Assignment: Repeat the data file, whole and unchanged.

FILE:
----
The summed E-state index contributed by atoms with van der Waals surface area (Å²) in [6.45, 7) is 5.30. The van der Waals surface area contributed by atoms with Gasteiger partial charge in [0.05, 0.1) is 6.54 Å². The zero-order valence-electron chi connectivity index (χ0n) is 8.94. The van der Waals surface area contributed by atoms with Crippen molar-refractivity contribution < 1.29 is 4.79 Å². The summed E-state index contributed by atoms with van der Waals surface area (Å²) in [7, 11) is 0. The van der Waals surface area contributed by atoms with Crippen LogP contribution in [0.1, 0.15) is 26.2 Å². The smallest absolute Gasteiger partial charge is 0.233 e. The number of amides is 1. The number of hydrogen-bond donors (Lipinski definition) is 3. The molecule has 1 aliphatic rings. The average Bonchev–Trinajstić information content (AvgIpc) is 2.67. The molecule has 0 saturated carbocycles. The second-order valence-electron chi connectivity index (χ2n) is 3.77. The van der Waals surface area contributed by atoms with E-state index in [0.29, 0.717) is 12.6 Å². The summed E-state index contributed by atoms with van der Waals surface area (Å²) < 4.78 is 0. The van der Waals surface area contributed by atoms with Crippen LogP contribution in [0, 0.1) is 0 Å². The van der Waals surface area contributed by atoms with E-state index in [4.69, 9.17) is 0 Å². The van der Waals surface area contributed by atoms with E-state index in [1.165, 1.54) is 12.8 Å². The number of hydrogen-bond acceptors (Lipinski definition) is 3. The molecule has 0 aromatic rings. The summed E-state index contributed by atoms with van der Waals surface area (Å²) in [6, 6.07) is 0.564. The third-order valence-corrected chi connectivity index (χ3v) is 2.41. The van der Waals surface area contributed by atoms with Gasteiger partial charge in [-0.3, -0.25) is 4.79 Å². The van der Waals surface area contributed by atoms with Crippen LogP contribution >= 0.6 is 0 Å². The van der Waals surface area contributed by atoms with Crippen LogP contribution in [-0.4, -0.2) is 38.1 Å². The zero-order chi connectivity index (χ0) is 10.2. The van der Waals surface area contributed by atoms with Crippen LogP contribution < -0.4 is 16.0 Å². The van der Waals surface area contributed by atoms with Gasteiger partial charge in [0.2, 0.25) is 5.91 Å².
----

The summed E-state index contributed by atoms with van der Waals surface area (Å²) in [6.45, 7) is 5.30. The van der Waals surface area contributed by atoms with Gasteiger partial charge in [0.05, 0.1) is 6.54 Å². The zero-order valence-electron chi connectivity index (χ0n) is 8.94. The van der Waals surface area contributed by atoms with Crippen molar-refractivity contribution < 1.29 is 4.79 Å². The summed E-state index contributed by atoms with van der Waals surface area (Å²) in [7, 11) is 0. The van der Waals surface area contributed by atoms with Crippen LogP contribution in [0.1, 0.15) is 26.2 Å². The smallest absolute Gasteiger partial charge is 0.233 e. The number of amides is 1. The number of hydrogen-bond donors (Lipinski definition) is 3. The molecule has 1 aliphatic rings. The average Bonchev–Trinajstić information content (AvgIpc) is 2.67. The molecule has 0 saturated carbocycles. The second-order valence-electron chi connectivity index (χ2n) is 3.77. The van der Waals surface area contributed by atoms with E-state index in [0.29, 0.717) is 12.6 Å². The summed E-state index contributed by atoms with van der Waals surface area (Å²) < 4.78 is 0. The van der Waals surface area contributed by atoms with Crippen LogP contribution in [0, 0.1) is 0 Å². The van der Waals surface area contributed by atoms with E-state index in [4.69, 9.17) is 0 Å². The van der Waals surface area contributed by atoms with E-state index in [1.165, 1.54) is 12.8 Å². The number of hydrogen-bond acceptors (Lipinski definition) is 3. The molecule has 0 aromatic rings. The summed E-state index contributed by atoms with van der Waals surface area (Å²) in [6, 6.07) is 0.564. The third-order valence-corrected chi connectivity index (χ3v) is 2.41. The van der Waals surface area contributed by atoms with Gasteiger partial charge in [-0.3, -0.25) is 4.79 Å². The van der Waals surface area contributed by atoms with Crippen LogP contribution >= 0.6 is 0 Å². The van der Waals surface area contributed by atoms with Crippen LogP contribution in [-0.4, -0.2) is 38.1 Å². The zero-order chi connectivity index (χ0) is 10.2. The van der Waals surface area contributed by atoms with Crippen LogP contribution < -0.4 is 16.0 Å². The van der Waals surface area contributed by atoms with Gasteiger partial charge in [0.2, 0.25) is 5.91 Å².